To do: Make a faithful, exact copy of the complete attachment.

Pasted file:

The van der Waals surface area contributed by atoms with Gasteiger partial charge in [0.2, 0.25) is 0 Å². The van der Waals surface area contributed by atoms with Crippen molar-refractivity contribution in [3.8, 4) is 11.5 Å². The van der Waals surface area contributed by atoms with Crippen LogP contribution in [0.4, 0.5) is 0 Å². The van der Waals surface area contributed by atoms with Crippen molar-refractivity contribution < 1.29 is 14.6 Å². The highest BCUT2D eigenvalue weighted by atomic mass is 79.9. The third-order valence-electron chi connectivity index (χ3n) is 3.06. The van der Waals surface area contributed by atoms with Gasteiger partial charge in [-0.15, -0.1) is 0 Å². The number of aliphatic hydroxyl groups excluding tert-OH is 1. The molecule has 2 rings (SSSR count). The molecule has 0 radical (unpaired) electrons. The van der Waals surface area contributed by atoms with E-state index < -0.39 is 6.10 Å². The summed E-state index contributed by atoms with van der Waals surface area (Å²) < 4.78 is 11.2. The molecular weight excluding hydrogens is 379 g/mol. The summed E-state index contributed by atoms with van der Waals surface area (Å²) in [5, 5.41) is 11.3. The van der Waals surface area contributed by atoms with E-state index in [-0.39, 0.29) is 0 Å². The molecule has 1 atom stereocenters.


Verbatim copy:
The van der Waals surface area contributed by atoms with Gasteiger partial charge in [0.2, 0.25) is 0 Å². The van der Waals surface area contributed by atoms with Crippen molar-refractivity contribution in [3.8, 4) is 11.5 Å². The van der Waals surface area contributed by atoms with Crippen LogP contribution in [0.4, 0.5) is 0 Å². The van der Waals surface area contributed by atoms with Crippen molar-refractivity contribution < 1.29 is 14.6 Å². The highest BCUT2D eigenvalue weighted by atomic mass is 79.9. The third-order valence-electron chi connectivity index (χ3n) is 3.06. The van der Waals surface area contributed by atoms with Gasteiger partial charge in [-0.15, -0.1) is 0 Å². The number of aliphatic hydroxyl groups excluding tert-OH is 1. The molecule has 2 rings (SSSR count). The molecule has 0 radical (unpaired) electrons. The van der Waals surface area contributed by atoms with E-state index < -0.39 is 6.10 Å². The summed E-state index contributed by atoms with van der Waals surface area (Å²) < 4.78 is 11.2. The molecular weight excluding hydrogens is 379 g/mol. The summed E-state index contributed by atoms with van der Waals surface area (Å²) in [5, 5.41) is 11.3. The van der Waals surface area contributed by atoms with E-state index in [-0.39, 0.29) is 0 Å². The molecule has 1 atom stereocenters.